fergus ewing sga tie

But what about the interests of the tens of thousands of his other constituents? We’re pretty sure that most, if not all, will be appalled to discover what’s still going on in their area. What will Fergus be doing about that?

Will he be encouraging his constituents to sign this petition calling for the Scottish Government to introduce a licensing scheme for all gamebird hunting?

A good many of his constituents have already signed this other petition, calling for an outright ban on driven grouse shooting (which has just smashed through 90,000 signatures, on it’s way to 100,000 and a parliamentary debate in Westminster).

We’ll watch with interest to see what both these Cabinet Secretaries do next.

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39 Responses to “Ministerial reaction to ‘missing’ golden eagles”


  1. August 12, 2016 at 1:58 pm

    “..the activities of a few..”…dear God!

  2. 2 Chris Roberts
    August 12, 2016 at 2:00 pm

    Fergus Ewing is, like Richard Banyan was at Westminster, far more interested in helping ‘killing estates’ and their gamekeepers than the rest of the population. No self respecting politician would attend Moy Game Fair, with all the wildlife criminality that takes place south of Inverness.

  3. August 12, 2016 at 2:10 pm

    Cant really expect justice with that plonker involved in the decision making.

  4. 6 crypticmirror
    August 12, 2016 at 2:23 pm

    A review? Oh come off it, we all know that reviews and committees are simply a tool to park inconvenient issues where a minister hopes they will wither away out of public view. Well I personally am not falling for it, and I’m also sick and tired of defending the SNP on this issue. I’ve defended them through thick and thin, I’ve stuck my neck out for them, and I’m not doing it any more. This is the line for me. They either do something this time, or like Scottish Labour in 2006 I am walking away from them. Whether I am alone in that or not I don’t know, but I do know I’ve dropped my local SNP MSP a line telling them that. I hope other people are using http://www.writetothem.com to tell their own local SNP MSP and MP’s that.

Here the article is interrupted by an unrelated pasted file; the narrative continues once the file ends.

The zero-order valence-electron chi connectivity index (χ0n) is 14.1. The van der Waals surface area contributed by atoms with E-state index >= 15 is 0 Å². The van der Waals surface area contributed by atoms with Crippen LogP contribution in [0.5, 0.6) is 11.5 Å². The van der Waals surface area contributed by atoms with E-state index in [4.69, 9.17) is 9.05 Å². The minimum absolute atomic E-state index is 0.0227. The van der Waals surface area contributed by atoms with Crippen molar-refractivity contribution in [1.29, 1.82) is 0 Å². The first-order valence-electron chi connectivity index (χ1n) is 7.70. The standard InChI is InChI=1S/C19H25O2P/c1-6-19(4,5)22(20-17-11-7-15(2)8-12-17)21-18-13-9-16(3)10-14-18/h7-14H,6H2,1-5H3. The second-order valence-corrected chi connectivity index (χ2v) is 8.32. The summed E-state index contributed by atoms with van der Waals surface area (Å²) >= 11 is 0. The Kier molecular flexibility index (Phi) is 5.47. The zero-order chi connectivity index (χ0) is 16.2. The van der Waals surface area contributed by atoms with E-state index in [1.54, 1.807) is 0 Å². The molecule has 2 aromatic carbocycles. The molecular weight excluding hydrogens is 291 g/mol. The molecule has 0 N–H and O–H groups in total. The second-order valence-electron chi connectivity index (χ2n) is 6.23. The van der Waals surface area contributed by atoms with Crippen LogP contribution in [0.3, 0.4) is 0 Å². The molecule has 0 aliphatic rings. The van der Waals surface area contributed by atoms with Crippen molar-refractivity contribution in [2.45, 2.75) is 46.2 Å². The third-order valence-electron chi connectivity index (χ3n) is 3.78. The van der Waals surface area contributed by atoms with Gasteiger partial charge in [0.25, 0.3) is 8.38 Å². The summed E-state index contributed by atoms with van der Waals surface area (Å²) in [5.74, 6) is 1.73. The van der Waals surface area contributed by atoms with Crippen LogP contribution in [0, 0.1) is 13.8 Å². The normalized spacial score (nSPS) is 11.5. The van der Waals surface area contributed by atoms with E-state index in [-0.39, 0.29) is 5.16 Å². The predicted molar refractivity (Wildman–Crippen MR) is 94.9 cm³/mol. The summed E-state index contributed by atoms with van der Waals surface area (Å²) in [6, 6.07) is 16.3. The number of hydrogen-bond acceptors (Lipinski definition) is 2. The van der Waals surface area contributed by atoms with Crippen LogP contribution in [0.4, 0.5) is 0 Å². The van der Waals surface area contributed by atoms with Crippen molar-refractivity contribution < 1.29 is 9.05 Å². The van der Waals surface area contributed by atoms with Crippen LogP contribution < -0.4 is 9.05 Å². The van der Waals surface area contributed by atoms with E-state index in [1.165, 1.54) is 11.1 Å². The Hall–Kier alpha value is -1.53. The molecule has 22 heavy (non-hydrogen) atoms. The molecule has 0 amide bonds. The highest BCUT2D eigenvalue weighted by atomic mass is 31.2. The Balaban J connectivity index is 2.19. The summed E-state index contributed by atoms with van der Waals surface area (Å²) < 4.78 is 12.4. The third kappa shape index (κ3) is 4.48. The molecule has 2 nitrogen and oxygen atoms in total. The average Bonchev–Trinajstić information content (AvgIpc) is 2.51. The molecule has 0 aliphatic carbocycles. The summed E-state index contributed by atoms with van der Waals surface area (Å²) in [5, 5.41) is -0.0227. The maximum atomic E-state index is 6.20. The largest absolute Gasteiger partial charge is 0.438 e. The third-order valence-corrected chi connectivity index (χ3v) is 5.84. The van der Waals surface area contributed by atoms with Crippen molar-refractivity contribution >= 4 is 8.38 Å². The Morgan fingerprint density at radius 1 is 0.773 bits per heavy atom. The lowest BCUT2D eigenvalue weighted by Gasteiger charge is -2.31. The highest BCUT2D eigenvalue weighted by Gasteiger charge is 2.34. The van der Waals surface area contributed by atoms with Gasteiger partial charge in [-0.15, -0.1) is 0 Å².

• 7 Will O the Wisp
      August 12, 2016 at 6:25 pm

      My family have not renewed their SNP memberships after seeing Fergus Ewing slobbering all over the SGA at Moy and I agree with you regarding the procrastination of the Scottish Government on wildlife crimes and nefarious shooting estates.
      Sack Ewing, vicarious liability/ immediate cessation of subsidies to the obvious culprits, non shooting judiciary/ police dealing with wildlife crimes and stronger powers with immediate effect to the SPCA would be a start.

  5. 8 Secret Squirrel
    August 12, 2016 at 3:00 pm

    “Grouse moor management does help species such as curlew and golden plover”. Is there any independent scientific evidence of this (By which I mean not GWCT, BASC or other vested interest, which sadly these days must include SNH)? Or is it just another mantra spouted by SGA/SLE etc that has become accepeted fact by virtue of it’s constant repitition?

    • 9 crypticmirror
      August 12, 2016 at 3:08 pm

      I can’t back this up with a reference, but I’m sure I read somewhere that golden plovers particularly were in decline on grouse moors due to muirburn at nesting times. Sorry that this is just anecdata and not real data.

    • 10 JohnM
      August 12, 2016 at 6:29 pm

      Public claims were made today that 600 pairs of Lapwing and 300 pairs of Curlew were censused by BTO nesting this year on a single grouse moor. No doubt this claim will be found to be erroneous, but this is how mis-information is deliberately used these days to permeate and cloud the internet before it can be debunked.

    • 13 Marco McGinty
      August 12, 2016 at 8:15 pm

      Of course, with the zero tolerance approach to all predators, then it is obvious that certain prey species will benefit on grouse moors, much the same as if you eradicate all insectivorous birds from any given area, then invertebrate populations will benefit. It’s not exactly sound conservation practice, though. The wilful removal of any key component from any ecosystem should not be seen as appropriate conservation methods in any right-minded person’s head, as all it does is create a localised imbalance, and with that serious problems which does no good to the local and wider environment.